The Toyota Verso is a seven-seater MPV that puts practicality and usability over style. For drivers after a capable and dependable people carrier, it's a worthy contender against competition like the Mazda 5, Renault Grand Scenic and Ford C-MAX. While the Toyota Verso can be said to be as practical as its rivals, competitors like the Citroen C4 Grand Picasso offer similar space and versatility in a more stylish body.
The Toyota Verso offers a driving experience that echoes its looks: it's an underwhelming car to drive. While the Verso throws up no unpleasant driving characteristics, it's unlikely to be a car you’ll take out for a spin for the sheer pleasure of it. In comparison, the Ford C-MAX is a positively enjoyable car to drive, although it doesn’t offer seven seats like the Verso does. The Toyota does manage to be a good car to drive around town, though, thanks to its light and easy controls.
Toyota offers the Verso with either a 1.6 or 1.8-litre petrol engine, as well as a 1.6-litre diesel. The diesel is likely to account for most sales, although its performance can best be described as sedate. Still, with running costs a priority these days, the Verso diesel makes a good case for itself. It’ll return 62.8mpg while emitting 119g/km of CO2, meaning it's economical to run and cheap to tax. Combine this economy with the fact that the Verso can transport seven people and it's easy to see how the Toyota works as a proposition for cost-conscious families.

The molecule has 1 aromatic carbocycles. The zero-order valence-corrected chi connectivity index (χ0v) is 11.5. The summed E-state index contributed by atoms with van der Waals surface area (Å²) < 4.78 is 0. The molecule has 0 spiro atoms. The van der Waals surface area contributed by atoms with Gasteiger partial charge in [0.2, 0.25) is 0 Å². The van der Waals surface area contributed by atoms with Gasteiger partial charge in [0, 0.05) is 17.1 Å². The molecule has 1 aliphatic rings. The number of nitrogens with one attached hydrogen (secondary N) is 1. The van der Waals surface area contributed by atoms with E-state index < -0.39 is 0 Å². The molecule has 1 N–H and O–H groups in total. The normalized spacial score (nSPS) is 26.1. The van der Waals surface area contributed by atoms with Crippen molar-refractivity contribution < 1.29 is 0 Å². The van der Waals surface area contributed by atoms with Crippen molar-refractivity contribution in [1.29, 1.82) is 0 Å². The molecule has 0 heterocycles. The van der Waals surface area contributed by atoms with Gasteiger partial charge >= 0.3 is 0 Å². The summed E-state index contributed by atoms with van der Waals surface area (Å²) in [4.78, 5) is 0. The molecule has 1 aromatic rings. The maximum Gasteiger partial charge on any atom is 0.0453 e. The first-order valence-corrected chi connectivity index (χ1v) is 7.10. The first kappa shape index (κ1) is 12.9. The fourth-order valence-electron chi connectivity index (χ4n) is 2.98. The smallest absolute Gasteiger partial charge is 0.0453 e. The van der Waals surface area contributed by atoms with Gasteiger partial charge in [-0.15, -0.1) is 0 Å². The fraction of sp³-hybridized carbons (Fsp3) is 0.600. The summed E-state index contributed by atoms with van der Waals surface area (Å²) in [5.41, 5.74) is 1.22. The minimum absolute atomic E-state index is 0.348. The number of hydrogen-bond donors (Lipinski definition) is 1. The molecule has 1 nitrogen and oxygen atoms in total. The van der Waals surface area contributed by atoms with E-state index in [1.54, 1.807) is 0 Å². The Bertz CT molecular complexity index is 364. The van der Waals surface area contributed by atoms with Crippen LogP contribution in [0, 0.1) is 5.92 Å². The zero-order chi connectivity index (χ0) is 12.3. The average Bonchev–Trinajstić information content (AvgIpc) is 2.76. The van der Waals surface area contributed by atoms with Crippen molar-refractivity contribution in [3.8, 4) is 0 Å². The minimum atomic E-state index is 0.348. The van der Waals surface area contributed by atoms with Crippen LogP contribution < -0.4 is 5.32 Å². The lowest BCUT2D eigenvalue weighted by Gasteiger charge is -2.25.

The range is made up of five trim levels: Active, Icon, Trend, Trend Plus and Excel, with even the entry-level Active coming with air-conditioning, heated folding door mirrors and a four-speaker radio/CD player with steering-wheel-mounted controls. Our recommendation is a Verso diesel in Icon trim. This provides a reversing camera, Bluetooth phone connection, DAB digital radio and Toyota's Touch2 multimedia system.
Toyota is offering a discount if you order before 31 March 2016. Choose your Verso in the entry-level Active trim, pay for it through Toyota's finance arm and you’ll get over £1,000 off the list price, making the Verso excellent value at just £16,995. This is around £4,000 less than the Renault Grand Scenic.
The Toyota Verso's cabin is sturdy to the touch, but it's beginning to look a bit dated and doesn’t feel particularly upmarket. The cabin build quality seems rugged enough for family life, but rivals like the Citroen C4 Grand Picasso offer a more modern interior.
While the third row of seats is only suitable for children, the Toyota Verso is still a very practical car. Toyotas are also known to hold their value well on the second-hand market and have an excellent reputation for reliability.